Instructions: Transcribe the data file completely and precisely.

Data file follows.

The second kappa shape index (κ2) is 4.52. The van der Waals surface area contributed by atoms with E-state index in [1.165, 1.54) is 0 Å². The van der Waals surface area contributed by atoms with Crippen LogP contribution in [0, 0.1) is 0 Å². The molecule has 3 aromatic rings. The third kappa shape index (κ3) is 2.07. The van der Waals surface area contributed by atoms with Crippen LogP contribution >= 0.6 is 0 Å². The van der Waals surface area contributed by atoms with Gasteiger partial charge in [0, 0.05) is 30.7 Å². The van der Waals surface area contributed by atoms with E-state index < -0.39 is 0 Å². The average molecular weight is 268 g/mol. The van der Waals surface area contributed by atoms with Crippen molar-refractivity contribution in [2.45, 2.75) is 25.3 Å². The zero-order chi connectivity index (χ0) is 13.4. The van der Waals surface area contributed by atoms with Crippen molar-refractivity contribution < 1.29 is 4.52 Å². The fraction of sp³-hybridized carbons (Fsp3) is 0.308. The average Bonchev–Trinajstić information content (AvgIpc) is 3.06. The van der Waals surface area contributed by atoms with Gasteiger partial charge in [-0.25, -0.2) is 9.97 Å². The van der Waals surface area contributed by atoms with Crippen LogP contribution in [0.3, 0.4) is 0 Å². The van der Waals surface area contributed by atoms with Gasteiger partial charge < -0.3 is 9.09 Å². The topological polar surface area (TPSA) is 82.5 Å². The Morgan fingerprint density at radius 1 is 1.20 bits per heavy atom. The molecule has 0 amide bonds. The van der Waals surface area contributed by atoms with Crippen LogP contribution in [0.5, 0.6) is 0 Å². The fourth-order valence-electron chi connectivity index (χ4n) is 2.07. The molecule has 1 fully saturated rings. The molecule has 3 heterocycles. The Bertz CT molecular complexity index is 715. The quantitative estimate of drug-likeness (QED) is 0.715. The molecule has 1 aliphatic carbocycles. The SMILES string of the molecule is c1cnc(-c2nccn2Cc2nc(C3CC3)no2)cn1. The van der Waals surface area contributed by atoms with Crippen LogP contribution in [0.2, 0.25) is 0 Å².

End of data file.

The second kappa shape index (κ2) is 4.52. The van der Waals surface area contributed by atoms with E-state index in [1.165, 1.54) is 0 Å². The van der Waals surface area contributed by atoms with Crippen LogP contribution in [0, 0.1) is 0 Å². The molecule has 3 aromatic rings. The third kappa shape index (κ3) is 2.07. The van der Waals surface area contributed by atoms with Crippen LogP contribution >= 0.6 is 0 Å². The van der Waals surface area contributed by atoms with Gasteiger partial charge in [0, 0.05) is 30.7 Å². The van der Waals surface area contributed by atoms with E-state index < -0.39 is 0 Å². The average molecular weight is 268 g/mol. The van der Waals surface area contributed by atoms with Crippen molar-refractivity contribution in [2.45, 2.75) is 25.3 Å². The zero-order chi connectivity index (χ0) is 13.4. The van der Waals surface area contributed by atoms with Crippen molar-refractivity contribution < 1.29 is 4.52 Å². The fraction of sp³-hybridized carbons (Fsp3) is 0.308. The average Bonchev–Trinajstić information content (AvgIpc) is 3.06. The van der Waals surface area contributed by atoms with Gasteiger partial charge in [-0.25, -0.2) is 9.97 Å². The van der Waals surface area contributed by atoms with Crippen LogP contribution in [0.3, 0.4) is 0 Å². The van der Waals surface area contributed by atoms with Gasteiger partial charge < -0.3 is 9.09 Å². The topological polar surface area (TPSA) is 82.5 Å². The Morgan fingerprint density at radius 1 is 1.20 bits per heavy atom. The molecule has 0 amide bonds. The van der Waals surface area contributed by atoms with Crippen LogP contribution in [0.5, 0.6) is 0 Å². The fourth-order valence-electron chi connectivity index (χ4n) is 2.07. The molecule has 1 fully saturated rings. The molecule has 3 heterocycles. The Bertz CT molecular complexity index is 715. The quantitative estimate of drug-likeness (QED) is 0.715. The molecule has 1 aliphatic carbocycles. The SMILES string of the molecule is c1cnc(-c2nccn2Cc2nc(C3CC3)no2)cn1. The van der Waals surface area contributed by atoms with Crippen LogP contribution in [0.2, 0.25) is 0 Å².